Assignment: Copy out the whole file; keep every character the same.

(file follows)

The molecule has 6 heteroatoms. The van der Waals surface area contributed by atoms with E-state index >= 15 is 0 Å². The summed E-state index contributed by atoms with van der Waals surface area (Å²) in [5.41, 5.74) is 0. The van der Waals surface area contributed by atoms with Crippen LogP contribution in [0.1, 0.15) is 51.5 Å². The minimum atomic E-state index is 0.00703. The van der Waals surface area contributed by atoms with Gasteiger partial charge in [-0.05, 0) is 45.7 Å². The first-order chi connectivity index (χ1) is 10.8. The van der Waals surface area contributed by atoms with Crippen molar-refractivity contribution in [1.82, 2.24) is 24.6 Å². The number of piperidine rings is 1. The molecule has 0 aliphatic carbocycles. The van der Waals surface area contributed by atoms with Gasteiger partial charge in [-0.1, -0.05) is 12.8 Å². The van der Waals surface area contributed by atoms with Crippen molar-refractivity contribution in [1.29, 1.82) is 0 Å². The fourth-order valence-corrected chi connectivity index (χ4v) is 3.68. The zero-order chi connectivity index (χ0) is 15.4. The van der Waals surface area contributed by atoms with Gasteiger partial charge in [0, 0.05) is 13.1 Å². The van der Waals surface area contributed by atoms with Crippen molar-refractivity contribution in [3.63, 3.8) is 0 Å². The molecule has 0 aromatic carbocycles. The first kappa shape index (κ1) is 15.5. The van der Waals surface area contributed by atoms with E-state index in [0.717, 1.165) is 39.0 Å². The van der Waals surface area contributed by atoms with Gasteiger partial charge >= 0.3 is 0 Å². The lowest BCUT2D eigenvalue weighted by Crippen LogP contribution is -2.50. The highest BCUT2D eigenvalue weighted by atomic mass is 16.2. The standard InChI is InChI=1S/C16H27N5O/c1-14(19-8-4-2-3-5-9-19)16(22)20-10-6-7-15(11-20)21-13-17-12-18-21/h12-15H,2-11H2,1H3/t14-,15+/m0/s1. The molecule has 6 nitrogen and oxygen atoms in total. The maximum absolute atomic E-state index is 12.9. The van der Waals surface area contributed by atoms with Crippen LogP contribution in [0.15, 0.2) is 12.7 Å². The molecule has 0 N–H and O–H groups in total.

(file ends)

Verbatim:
The molecule has 6 heteroatoms. The van der Waals surface area contributed by atoms with E-state index >= 15 is 0 Å². The summed E-state index contributed by atoms with van der Waals surface area (Å²) in [5.41, 5.74) is 0. The van der Waals surface area contributed by atoms with Crippen LogP contribution in [0.1, 0.15) is 51.5 Å². The minimum atomic E-state index is 0.00703. The van der Waals surface area contributed by atoms with Gasteiger partial charge in [-0.05, 0) is 45.7 Å². The first-order chi connectivity index (χ1) is 10.8. The van der Waals surface area contributed by atoms with Crippen molar-refractivity contribution in [1.82, 2.24) is 24.6 Å². The number of piperidine rings is 1. The molecule has 0 aliphatic carbocycles. The van der Waals surface area contributed by atoms with Gasteiger partial charge in [-0.1, -0.05) is 12.8 Å². The van der Waals surface area contributed by atoms with Crippen molar-refractivity contribution in [1.29, 1.82) is 0 Å². The fourth-order valence-corrected chi connectivity index (χ4v) is 3.68. The zero-order chi connectivity index (χ0) is 15.4. The van der Waals surface area contributed by atoms with Gasteiger partial charge in [0, 0.05) is 13.1 Å². The van der Waals surface area contributed by atoms with Crippen molar-refractivity contribution in [3.63, 3.8) is 0 Å². The molecule has 0 aromatic carbocycles. The first kappa shape index (κ1) is 15.5. The van der Waals surface area contributed by atoms with E-state index in [0.717, 1.165) is 39.0 Å². The van der Waals surface area contributed by atoms with Gasteiger partial charge >= 0.3 is 0 Å². The lowest BCUT2D eigenvalue weighted by Crippen LogP contribution is -2.50. The highest BCUT2D eigenvalue weighted by atomic mass is 16.2. The standard InChI is InChI=1S/C16H27N5O/c1-14(19-8-4-2-3-5-9-19)16(22)20-10-6-7-15(11-20)21-13-17-12-18-21/h12-15H,2-11H2,1H3/t14-,15+/m0/s1. The molecule has 6 nitrogen and oxygen atoms in total. The maximum absolute atomic E-state index is 12.9. The van der Waals surface area contributed by atoms with Crippen LogP contribution in [0.15, 0.2) is 12.7 Å². The molecule has 0 N–H and O–H groups in total.